As a Child and Adolescent Psychologist, I typically write about children and their psychological needs. However, one significant contributor to children’s health is the wellbeing of their caregivers. That is, children often only function as well as their parents, which is why I urge parents to make their mental health and reducing their own stress levels a priority – often easier said than done!
After having a baby, in particular, women are at increased risk of mental health difficulties due to hormonal changes, fatigue, and the huge adjustment that becoming a mother requires. Mood swings and stress are common after having a baby, but postnatal depression (PND) is different from the baby blues. Left untreated, it can affect a mother’s attachment relationship with her baby, her ability to care for the baby, and of course, it affects the mother herself.
Because PND so often goes unrecognised, it is important to be aware of signs and symptoms so that you can get help as soon as possible. These include:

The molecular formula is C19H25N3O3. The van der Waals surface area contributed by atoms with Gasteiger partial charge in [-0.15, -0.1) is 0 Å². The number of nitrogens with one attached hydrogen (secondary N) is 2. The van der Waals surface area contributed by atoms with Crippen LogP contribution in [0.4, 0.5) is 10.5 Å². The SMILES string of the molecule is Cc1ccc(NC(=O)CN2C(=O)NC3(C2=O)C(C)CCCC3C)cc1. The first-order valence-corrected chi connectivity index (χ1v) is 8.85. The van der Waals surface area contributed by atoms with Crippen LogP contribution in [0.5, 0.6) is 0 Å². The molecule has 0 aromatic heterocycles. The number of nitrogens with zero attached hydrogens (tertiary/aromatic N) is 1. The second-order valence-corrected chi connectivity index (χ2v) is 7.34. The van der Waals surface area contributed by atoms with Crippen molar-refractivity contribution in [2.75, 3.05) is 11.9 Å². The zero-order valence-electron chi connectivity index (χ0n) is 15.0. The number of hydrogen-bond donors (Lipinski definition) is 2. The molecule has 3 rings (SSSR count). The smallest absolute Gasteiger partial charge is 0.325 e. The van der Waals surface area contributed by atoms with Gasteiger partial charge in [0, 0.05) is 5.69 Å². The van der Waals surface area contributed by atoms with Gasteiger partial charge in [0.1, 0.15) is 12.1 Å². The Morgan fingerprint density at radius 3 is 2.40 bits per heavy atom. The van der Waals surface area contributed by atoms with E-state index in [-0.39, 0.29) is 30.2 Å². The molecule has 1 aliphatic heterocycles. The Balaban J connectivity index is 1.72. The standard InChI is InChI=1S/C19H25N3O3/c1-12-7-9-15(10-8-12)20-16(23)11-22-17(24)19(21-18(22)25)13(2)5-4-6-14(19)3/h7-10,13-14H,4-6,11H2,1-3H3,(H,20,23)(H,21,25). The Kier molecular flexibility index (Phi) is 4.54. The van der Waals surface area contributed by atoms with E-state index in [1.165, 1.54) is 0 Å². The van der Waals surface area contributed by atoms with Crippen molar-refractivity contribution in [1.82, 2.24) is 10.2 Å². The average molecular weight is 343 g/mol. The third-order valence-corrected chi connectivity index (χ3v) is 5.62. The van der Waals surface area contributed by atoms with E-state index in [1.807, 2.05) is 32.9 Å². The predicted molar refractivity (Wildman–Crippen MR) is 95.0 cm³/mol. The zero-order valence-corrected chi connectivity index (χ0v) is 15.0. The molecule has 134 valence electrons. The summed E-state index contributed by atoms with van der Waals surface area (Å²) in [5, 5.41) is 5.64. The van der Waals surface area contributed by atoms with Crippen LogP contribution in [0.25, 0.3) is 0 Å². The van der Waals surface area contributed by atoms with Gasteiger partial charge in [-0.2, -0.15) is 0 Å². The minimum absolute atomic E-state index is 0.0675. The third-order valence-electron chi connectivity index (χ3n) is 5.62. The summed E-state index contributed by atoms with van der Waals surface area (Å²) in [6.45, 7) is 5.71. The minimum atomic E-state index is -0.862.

If you think that you may be suffering from PND, see your GP immediately.
Treatment for PND can include appropriate medication, psychological intervention, or a combination of these two. If you believe someone you know may be experiencing PND, urge her to seek help.
There continues to be significant misinformation and a lack of awareness about PND. A lack of social support and feelings of shame can prevent some women from seeking the help they need. Additionally, logistical barriers, such as having someone available to watch the baby during therapy appointments, can block access to treatment.
However, there are several organisations, such as Perinatal Anxiety & Depression Australia (PANDA) that can offer more information to women in need. Locally, the Sunshine Coast Psychology Clinic & PND Centre has psychologists with years of experience in the area of perinatal mental health and will be holding an annual morning tea with entertainment in November to raise awareness about PND. Increased PND awareness will lead to more women being identified and treated, and better outcomes for women, children and families.